SARTRE Jean-Paul (1905-1980)

Lot 207
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4000 - 5000 EUR
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Result : 4 940EUR
SARTRE Jean-Paul (1905-1980)

AUTHORIZED MANUSCRIPT, Diable et Bon Dieu, [1951]; 51 sheets in-4
(27 x 21 cm) of a Diane block forming a folder.
First draft and working manuscripts for his play Le Diable et le Bon Dieu.
Begun in early 1951, the play premiered at the Théâtre Antoine on June 7, 1951, directed by Louis Jouvet (with Pierre
Brasseur, Jean Vilar, Maria Casarès...), and published in Les Temps modernes in June, July and August 1951, and in volume by Gallimard in October 1951.
The manuscript, in blue-black ink on squared or lined block pages, written on the front (2 are also written on the back) and unevenly filled, sometimes presents several versions of the same text, Sartre not liking to cross out and preferring to rework his text on a new page; some, however, present erasures and corrections. These worksheets present a very different version of the printed text.
The scenes in this dossier relate to the beginning of the play, to the first two tables of Act I. We quickly learn of the death of Conrad, killed by his brother, during the rebellion of the army of the poor.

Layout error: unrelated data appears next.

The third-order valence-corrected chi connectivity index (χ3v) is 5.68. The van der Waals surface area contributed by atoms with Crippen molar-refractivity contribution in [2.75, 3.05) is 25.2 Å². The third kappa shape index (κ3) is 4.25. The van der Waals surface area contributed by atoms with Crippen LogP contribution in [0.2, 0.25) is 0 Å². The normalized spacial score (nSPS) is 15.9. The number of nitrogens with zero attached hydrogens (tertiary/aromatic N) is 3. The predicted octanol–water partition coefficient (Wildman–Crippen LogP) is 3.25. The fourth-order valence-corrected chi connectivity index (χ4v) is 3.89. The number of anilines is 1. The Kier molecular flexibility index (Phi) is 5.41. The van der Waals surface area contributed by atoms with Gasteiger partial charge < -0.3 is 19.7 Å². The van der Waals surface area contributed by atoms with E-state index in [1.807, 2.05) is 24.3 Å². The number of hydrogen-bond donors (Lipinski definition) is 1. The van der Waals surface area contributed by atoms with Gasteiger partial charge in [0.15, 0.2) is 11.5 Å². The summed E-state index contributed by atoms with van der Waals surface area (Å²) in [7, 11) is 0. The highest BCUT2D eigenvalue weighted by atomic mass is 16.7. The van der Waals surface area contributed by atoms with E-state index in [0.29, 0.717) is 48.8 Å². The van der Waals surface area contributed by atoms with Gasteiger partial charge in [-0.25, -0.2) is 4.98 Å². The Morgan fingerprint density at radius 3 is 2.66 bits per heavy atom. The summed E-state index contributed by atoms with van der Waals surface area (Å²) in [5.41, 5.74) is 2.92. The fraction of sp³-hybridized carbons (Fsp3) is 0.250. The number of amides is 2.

The account of this taking up of arms is given to the archbishop and the banker Foucre by an envoy who witnessed the fighting. We can still see the aggression of the bishop by the crowd, followed by the stormy conversation between the people and the priest Heinrich, then the one between the latter and Goetz. In these pages, Sartre stages the main protagonists of the play: the priest Heinrich, the Bishop and the Archbishop, the banker Foucre, Nasty and Goetz. Many passages will not be retained by Sartre; let us quote for example this tirade of the banker, in his interview with the Archbishop: "I hate swordsmen. They are misplaced drafts in our century and only make a mess of it. It is a hundred years since war was replaced by big business and they continue to fight as if they did not realize it. All this absurd agitation, looting and massacres hide the profound truth of the times, which is peace. (A time) At last, it looks like a war in the open country: it only destroys the harvest. But the cities! The cities must not be touched.
Your good city of Worms, it is not Conrad who is besieging it, it is you. Why should I? Who will pay your taxes? Who will repay me if you murder your bourgeois like an old Tiberius?"
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